A rollover refers to transferring your balance to another retirement account, which can be an employer-sponsored plan or an IRA, which will be discussed next. Rolling over to your current employer’s plan can be a good option for several reasons. For one, it’s a non-taxable event. Don’t be alarmed when you get a 1099 form; Uncle Sam still wants to know where the money is going, even if he’s not taxing it yet. Second, one of the benefits of a 401(k) is the ability to take a loan against it. While a loan should be a last resort since it takes your money out of the market, rolling your balance to your new 401(k) can give you an instant balance to take a loan from if your plan allows. In some states, 401(k) plans are protected from creditors to a greater extent than assets held in IRAs or other types of investment accounts. However, when rolling your old 401(k) to your new one, you subject your money to that plan’s rules and typically cannot move that balance until you leave that employer. Before rolling to your new plan, I highly recommend doing your due diligence on the investment choices and associated expenses.

Rollover to a Traditional IRA or “Rollover IRA”

Rolling over to an Individual Retirement Account is popular for job changers and retirees. With an IRA, you are no longer subject to your former employer’s rules, which means more withdrawal flexibility, more investment choices, and the ability to make contributions (contributions cannot be made to a former employer’s 401(k)). IRAs are popular for those who want professional advice and guidance on investing and planning for their retirement since 401(k) plans are generally DIY. IRA rollovers are not without drawbacks, though. Moving pre-tax assets to a Traditional IRA limits the effectiveness of the backdoor Roth IRA strategy, which contributes to a Roth IRA for high earners who are above the income limit to make direct contributions. And since 401(k) plans typically offer special share classes of mutual funds that have low expenses, similar investments in IRAs can be higher cost. With that said, I hardly see this as an issue anymore with the availability of ultra-low-cost ETFs. IRAs offer more control over your money with the same tax benefits as 401(k)s.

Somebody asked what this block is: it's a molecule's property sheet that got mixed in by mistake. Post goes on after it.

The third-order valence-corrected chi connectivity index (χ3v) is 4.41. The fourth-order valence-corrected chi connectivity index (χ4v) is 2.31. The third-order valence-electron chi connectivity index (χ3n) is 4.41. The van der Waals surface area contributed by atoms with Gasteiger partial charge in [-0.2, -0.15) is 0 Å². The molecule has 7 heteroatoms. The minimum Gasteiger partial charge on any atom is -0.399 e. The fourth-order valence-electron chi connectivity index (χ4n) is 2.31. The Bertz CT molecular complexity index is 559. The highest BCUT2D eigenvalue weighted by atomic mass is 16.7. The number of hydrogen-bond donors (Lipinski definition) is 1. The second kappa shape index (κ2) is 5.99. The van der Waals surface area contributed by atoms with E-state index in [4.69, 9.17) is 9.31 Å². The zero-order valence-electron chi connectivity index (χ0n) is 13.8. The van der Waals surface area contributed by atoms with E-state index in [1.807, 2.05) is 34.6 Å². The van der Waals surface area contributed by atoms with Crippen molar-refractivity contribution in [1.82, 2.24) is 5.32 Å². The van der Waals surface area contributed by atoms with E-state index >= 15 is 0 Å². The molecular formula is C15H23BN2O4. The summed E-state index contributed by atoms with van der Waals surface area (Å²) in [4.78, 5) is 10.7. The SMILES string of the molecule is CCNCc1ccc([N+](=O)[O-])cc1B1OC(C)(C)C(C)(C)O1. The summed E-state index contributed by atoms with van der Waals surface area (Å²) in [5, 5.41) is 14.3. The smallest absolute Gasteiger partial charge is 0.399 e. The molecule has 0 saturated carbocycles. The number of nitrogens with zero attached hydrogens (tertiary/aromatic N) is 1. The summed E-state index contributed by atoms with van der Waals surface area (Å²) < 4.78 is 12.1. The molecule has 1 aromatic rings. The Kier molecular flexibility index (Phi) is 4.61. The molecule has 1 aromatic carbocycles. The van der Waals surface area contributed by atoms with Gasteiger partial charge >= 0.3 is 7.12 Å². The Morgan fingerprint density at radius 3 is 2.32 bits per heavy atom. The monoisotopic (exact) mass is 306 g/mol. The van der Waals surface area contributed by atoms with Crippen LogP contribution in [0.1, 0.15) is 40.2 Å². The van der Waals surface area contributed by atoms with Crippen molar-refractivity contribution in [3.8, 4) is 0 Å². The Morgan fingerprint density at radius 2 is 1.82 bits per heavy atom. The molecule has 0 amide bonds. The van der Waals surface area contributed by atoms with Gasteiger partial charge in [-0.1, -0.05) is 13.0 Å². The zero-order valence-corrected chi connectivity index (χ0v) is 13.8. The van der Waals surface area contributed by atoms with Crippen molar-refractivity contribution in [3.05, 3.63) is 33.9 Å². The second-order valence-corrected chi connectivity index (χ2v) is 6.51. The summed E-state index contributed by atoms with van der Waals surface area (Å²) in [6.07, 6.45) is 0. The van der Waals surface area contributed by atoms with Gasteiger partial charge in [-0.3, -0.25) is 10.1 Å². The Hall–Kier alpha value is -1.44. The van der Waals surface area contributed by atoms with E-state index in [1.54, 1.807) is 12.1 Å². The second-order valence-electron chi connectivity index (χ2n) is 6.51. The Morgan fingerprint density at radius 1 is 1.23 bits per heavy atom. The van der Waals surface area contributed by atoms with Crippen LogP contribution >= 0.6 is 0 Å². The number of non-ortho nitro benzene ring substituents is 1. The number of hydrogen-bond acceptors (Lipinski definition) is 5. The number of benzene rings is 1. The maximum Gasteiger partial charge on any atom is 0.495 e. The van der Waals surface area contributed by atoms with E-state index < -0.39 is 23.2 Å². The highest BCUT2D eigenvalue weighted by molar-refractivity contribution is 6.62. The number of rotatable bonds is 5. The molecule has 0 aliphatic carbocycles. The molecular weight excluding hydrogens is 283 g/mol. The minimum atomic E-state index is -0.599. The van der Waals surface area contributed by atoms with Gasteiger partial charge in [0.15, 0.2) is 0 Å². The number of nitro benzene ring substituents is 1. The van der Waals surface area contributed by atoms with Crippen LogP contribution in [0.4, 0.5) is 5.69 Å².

*Bonus Option- Convert to a Roth IRA

A Roth conversion involves transferring pre-tax money to an after-tax retirement account (Roth IRA or 401(k)). Because Roth conversions involve tax consequences, they only make sense in specific scenarios. One such scenario could be that you are taking an extended period of time off of work, thus reducing your income to a much lower tax bracket. The goal is to convert to Roth at a lower tax bracket than your expected future tax bracket to reduce your overall tax liability. Note that any earnings on Roth conversions must remain in the Roth IRA for five years, and the account owner must be 59 ½ to withdraw tax and penalty-free. Roth IRAs also do not have required minimum distributions in later years like Traditional IRAs and other pre-tax retirement plans. This can be a significant factor for retirees aiming to keep their taxable income low in retirement to maximize certain income-based benefits like Medicare. A Roth conversion is not to be confused with a Roth rollover; simply transferring your Roth 401(k) balance to a Roth IRA is non-taxable. If done correctly, Roth conversions can be complex but can offer significant overall tax savings later in life.

So, leave it, cash it, or roll it? There’s no one-size-fits-all answer, as you may have guessed. Suppose you are between jobs and need money for bills. Use your emergency savings for immediate expenses before accessing your taxable 401(k) funds via the lump sum option. Remember, there are no deadlines (typically) for deciding, so keeping your money in your former employer’s plan is okay while you evaluate your rollover options. An IRA is a viable option if you are seeking more control over your money or the ability to let someone else manage it for you.